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  • Cheryl Tan

JBL Club One Review: More Expensive Than The Sony WH-1000XM4?!

Man, JBL is on a roll with their new products. The JBL Club One headphones are new and they’re surprisingly pricey, at S$539 or around US$350, which is actually, more expensive than one of my favourite headphones, the Sony WH-1000XM4. So, are they worth the money?

Let’s talk design first. If you’ve watched our recent review of the JBL Club Pro+ true wireless earbuds, you’ll notice that the design is pretty similar. That’s because they’re all part of the Club lineup from JBL, so I think they did a pretty good job in terms of design continuity.

The headset is really sleek, with 99% of it basically being matte black. The parts that aren’t matte black are the glossy Club words on either side of the headband and the JBL logo on either earcup. Oh, and this shiny silver strip. I love it; it’s subtle but it’ll catch your attention if you’re looking at it from an angle.

You do get these exposed wires running from the earcups into the headband, which I’m not terribly fond of, but this really is personal preference. The yokes are metal, which is excellent, it definitely gives the headphones a more premium feel. The headband itself has a good amount of flex as well, and it’s wrapped in pretty supple leather with a decent amount of padding.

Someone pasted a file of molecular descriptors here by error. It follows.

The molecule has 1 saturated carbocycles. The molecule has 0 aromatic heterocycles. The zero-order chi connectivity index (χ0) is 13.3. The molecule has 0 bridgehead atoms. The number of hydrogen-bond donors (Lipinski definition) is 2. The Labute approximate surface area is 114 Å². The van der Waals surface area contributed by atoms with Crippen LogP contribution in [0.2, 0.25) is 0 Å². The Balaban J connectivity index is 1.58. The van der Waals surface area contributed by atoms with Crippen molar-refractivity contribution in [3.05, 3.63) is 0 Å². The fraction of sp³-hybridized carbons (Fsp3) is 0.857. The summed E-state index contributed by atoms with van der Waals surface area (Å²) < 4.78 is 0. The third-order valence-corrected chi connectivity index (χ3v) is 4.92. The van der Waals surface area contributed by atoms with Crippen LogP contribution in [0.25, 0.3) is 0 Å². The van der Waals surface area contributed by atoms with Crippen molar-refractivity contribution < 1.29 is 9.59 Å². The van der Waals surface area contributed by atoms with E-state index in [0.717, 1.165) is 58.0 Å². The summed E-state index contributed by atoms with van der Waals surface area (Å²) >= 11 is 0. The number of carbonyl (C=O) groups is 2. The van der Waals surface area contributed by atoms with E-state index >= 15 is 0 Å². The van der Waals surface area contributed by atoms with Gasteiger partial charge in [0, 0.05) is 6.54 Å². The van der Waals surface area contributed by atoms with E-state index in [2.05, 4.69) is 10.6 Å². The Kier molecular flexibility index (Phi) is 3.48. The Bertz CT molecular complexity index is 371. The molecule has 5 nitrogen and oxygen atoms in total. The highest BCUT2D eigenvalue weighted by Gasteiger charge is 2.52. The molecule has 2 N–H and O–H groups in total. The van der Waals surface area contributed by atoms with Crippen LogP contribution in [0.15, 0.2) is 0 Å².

The earpads come with super soft leather and padding, and they’re magnetic! Looks like JBL took a page out of Apple’s playbook, which is great, since this means that even if the earpads end up cracking, and they will in Singapore’s hot and humid weather, they’re easily replaceable. Moving on, there’s a thin rubberised strip around where the earcups and the earpads meet, and that’s because the control buttons are all there.

On the left earcup, you get the power button, Bluetooth pairing button and ANC button. There are also LED indicators for power, Bluetooth pairing status and whether ANC is on or off. On the right, you get volume buttons that double up for track skipping with long presses. In between those two buttons, you get a single one for play/pause, call control as well as voice assistant.

As for ports, you get a 2.5mm port on either side as well as a USB-C charging port on the right earcup.

Now, it’s time to talk about accessories, and the Club One impresses me here. In the box, you get a hard-sided carrying case that’s actually not too bulky. There’s a carrying loop that can be detached and attached via a button, which is nice since this means you can loop it through your bag handles or whatever and carry it that way. Pretty convenient for travelling.